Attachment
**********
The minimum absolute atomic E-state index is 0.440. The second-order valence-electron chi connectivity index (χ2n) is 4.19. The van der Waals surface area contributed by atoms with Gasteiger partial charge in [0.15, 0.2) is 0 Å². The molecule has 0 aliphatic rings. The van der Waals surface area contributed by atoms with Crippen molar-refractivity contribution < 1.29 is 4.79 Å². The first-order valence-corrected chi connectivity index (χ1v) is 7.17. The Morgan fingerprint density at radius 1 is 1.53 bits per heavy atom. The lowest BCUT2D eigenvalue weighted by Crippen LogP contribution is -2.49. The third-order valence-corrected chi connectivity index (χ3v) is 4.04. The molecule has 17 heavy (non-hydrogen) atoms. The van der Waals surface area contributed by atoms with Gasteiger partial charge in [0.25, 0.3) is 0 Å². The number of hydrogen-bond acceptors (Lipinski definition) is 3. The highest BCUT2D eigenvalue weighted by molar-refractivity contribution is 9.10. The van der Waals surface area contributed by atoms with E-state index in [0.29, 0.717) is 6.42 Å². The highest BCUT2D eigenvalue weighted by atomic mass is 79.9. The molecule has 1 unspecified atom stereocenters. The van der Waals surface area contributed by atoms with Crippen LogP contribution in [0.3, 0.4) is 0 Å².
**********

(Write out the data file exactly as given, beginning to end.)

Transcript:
The minimum absolute atomic E-state index is 0.440. The second-order valence-electron chi connectivity index (χ2n) is 4.19. The van der Waals surface area contributed by atoms with Gasteiger partial charge in [0.15, 0.2) is 0 Å². The molecule has 0 aliphatic rings. The van der Waals surface area contributed by atoms with Crippen molar-refractivity contribution < 1.29 is 4.79 Å². The first-order valence-corrected chi connectivity index (χ1v) is 7.17. The Morgan fingerprint density at radius 1 is 1.53 bits per heavy atom. The lowest BCUT2D eigenvalue weighted by Crippen LogP contribution is -2.49. The third-order valence-corrected chi connectivity index (χ3v) is 4.04. The molecule has 17 heavy (non-hydrogen) atoms. The van der Waals surface area contributed by atoms with Gasteiger partial charge in [0.25, 0.3) is 0 Å². The number of hydrogen-bond acceptors (Lipinski definition) is 3. The highest BCUT2D eigenvalue weighted by molar-refractivity contribution is 9.10. The van der Waals surface area contributed by atoms with E-state index in [0.29, 0.717) is 6.42 Å². The highest BCUT2D eigenvalue weighted by atomic mass is 79.9. The molecule has 1 unspecified atom stereocenters. The van der Waals surface area contributed by atoms with Crippen LogP contribution in [0.3, 0.4) is 0 Å².